Should you enroll in Medicare, or should you stay on your employer group health plan?

The answer to this question depends on the structure of your employer group health plan and the Medicare options available in your area.  I have helped many clients realize significant savings on their health insurance by providing the optimal Medicare solution for their situation .

The key factors that you should consider are: 1) your health plan premium, 2) your deductible, 3)  your co-insurance or co-pay responsibility, and 4) your plan’s maximum out of pocket.

I can help you assess these factors and compare them to the Medicare options available in your area.  Finding the optimal Medicare solution for your situation will provide you with medical and pharmaceutical coverage, control over your wallet, and peace of mind.

Call  me at 303-725-7009, or email me at connie.ward@maaxzie.com, to schedule an appointment to evaluate your employer group plan and your Medicare options.

Turning 65?

Medicare enrollment begins three months before your 65th birthday and continues for 7 months. If you are currently receiving Social Security benefits, you don’t need to do anything. You will be automatically enrolled in Medicare Parts A and B effective the month you turn 65. If you do not receive Social Security benefits, then you will need to sign up for Medicare by calling the Social Security Administration at 800-772-1213 or online at http://www.socialsecurity.gov/medicareonly/. It is best to do it as early as possible so your coverage begins as soon as you turn 65.

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If you are still working and have an employer or union group health insurance plan, it is possible you do not need to sign up for Medicare Part B right away. You will need to find out from your employer whether the employer’s plan is the primary insurer. If Medicare, rather than the employer’s plan, is the primary insurer, then you will still need to sign up for Part B. Even if you aren’t going to sign up for Part B, you should still enroll in Medicare Part A, which may help pay some of the costs not covered by your group health plan. For more information on Medicare and work, click here.  For more on Medicare Part A, click here. Many people choose to enroll in Medicare to save money over their employer group plan.  If you would like to learn if you could save money by enrolling in Medicare, call Connie at 303-725-7009.

Contribute to the State of Colorado’s Strategic Action Plan on Aging

Help our state plan for aging

The Strategic Action Planning Group on Aging is tackling the pressing issues facing our state and families as Colorado’s population ages. The group, which we are proud to partner with, is working to ensure all Coloradans have the support they need to enjoy a healthy, mobile, and vibrant lifestyle as they age. SAPGA needs your help and perspectives as it works to answer questions about affordable housing, supports for family caregivers, community design, transportation options, workforce needs, retirement security, the viability of federal programs, Contribute to the State of Colorado’s Strategic Action Plan on Agingimpact on the state budget and access to quality health care.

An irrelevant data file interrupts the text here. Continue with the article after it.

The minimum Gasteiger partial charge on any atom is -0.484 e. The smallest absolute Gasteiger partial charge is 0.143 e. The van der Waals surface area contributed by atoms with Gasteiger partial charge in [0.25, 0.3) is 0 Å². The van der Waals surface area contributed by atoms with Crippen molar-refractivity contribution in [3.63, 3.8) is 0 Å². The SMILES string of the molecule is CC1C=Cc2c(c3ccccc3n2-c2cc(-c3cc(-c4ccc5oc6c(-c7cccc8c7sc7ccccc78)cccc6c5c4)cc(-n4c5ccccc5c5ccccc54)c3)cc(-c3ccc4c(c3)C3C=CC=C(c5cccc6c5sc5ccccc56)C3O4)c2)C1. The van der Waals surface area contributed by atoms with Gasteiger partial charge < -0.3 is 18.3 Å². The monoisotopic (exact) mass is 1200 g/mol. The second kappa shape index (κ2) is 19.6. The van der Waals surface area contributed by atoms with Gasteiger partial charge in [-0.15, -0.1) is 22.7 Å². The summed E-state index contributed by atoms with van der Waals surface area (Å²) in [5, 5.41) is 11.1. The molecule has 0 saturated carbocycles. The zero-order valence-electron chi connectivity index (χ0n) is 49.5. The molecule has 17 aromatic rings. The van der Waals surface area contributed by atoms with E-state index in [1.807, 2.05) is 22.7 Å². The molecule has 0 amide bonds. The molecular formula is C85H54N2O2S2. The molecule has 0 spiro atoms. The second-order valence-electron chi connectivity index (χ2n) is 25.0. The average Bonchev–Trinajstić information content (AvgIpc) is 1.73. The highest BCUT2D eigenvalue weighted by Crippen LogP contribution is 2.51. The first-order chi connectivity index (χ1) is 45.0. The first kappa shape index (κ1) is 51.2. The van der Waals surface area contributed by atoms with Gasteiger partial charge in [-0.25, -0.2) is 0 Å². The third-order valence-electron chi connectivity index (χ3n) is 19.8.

Your input is essential to Colorado’s future and SAPGA’s recommendations to our leaders. Visit colorado.gov/agingstrategy to weigh in, or share your thoughts on social media with#plan4aging.

Turning 65?

For most people, turning 65 means you’re eligible for Original Medicare, Part A and Part B. Even if you have medical insurance through an Employer Group Health Plan (EGHP), learn about the benefits of Medicare. You might save significant money depending on what your EGHP premiums and deductibles are. Keep in mind, that if you rely on your EGHP for any dependents, your enrollment in Medicare will effect their insurance.

If you are retiring at 65, and applying for Social Security Retirement benefits, you may automatically be enrolled in Medicare.

Automatically enrolling in Original Medicare

If you’re under 65, you can apply for Medicare Part A and Part B through Social Security or the Railroad Retirement Board at the same time that you apply for retirement benefits.

If this is the case, you’ll be automatically enrolled in Medicare when you turn 65, and you don’t need to submit another application. You should receive your Medicare card in the mail three months before your 65th birthday, and your benefits will start on the first day of the month you turn 65. If your birthday is on the first of the month, then your benefits start on the first day of the previous month.

If you aren’t getting retirement benefits yet, you will need to sign up manually for Medicare Part A and/or Part B through Social Security or the Railroad Retirement Board:

Visit the Social Security website. You can apply for Medicare only if you’re not yet ready to receive retirement benefits.

You can also call Social Security at 1-800-772-1213, Monday through Friday, from 7AM to 7PM. TTY users can call 1-800-325-0778. Tuesday afternoons are usually the best time to call.

Apply in person at your local Social Security office.

If you worked for a railroad, you can apply for Medicare through the Railroad Retirement Board at 1-877-772-5772, Monday through Friday, from 9 AM to 3:30 PM. TTY users can dial 1-312-751-4701.

If you feel overwhelmed with the details and rules associated with Medicare, you are not alone. If you live in Colorado, and would like assistance, peruse my website, and call 303-725-7009 for an appointment.